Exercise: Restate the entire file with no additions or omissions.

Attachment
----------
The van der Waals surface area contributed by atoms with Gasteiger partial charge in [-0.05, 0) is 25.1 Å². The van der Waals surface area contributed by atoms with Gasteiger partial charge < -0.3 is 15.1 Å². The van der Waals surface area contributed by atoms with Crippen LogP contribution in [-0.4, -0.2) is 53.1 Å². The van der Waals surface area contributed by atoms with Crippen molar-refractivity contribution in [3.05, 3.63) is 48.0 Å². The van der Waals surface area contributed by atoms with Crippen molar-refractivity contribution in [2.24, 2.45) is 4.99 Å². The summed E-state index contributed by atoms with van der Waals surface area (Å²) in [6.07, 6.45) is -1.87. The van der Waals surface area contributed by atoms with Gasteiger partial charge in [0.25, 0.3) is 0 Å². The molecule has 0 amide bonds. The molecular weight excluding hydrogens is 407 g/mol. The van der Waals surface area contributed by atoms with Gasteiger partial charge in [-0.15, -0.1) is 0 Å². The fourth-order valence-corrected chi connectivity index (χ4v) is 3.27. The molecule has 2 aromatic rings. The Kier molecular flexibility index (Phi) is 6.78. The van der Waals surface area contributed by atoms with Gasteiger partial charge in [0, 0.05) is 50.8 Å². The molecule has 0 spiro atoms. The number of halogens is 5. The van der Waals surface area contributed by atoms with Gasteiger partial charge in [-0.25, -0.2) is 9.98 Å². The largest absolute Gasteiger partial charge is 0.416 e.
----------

The van der Waals surface area contributed by atoms with Gasteiger partial charge in [-0.05, 0) is 25.1 Å². The van der Waals surface area contributed by atoms with Gasteiger partial charge < -0.3 is 15.1 Å². The van der Waals surface area contributed by atoms with Crippen LogP contribution in [-0.4, -0.2) is 53.1 Å². The van der Waals surface area contributed by atoms with Crippen molar-refractivity contribution in [3.05, 3.63) is 48.0 Å². The van der Waals surface area contributed by atoms with Crippen molar-refractivity contribution in [2.24, 2.45) is 4.99 Å². The summed E-state index contributed by atoms with van der Waals surface area (Å²) in [6.07, 6.45) is -1.87. The van der Waals surface area contributed by atoms with Gasteiger partial charge in [0.25, 0.3) is 0 Å². The molecule has 0 amide bonds. The molecular weight excluding hydrogens is 407 g/mol. The van der Waals surface area contributed by atoms with Gasteiger partial charge in [-0.15, -0.1) is 0 Å². The fourth-order valence-corrected chi connectivity index (χ4v) is 3.27. The molecule has 2 aromatic rings. The Kier molecular flexibility index (Phi) is 6.78. The van der Waals surface area contributed by atoms with Gasteiger partial charge in [0, 0.05) is 50.8 Å². The molecule has 0 spiro atoms. The number of halogens is 5. The van der Waals surface area contributed by atoms with Gasteiger partial charge in [-0.25, -0.2) is 9.98 Å². The largest absolute Gasteiger partial charge is 0.416 e.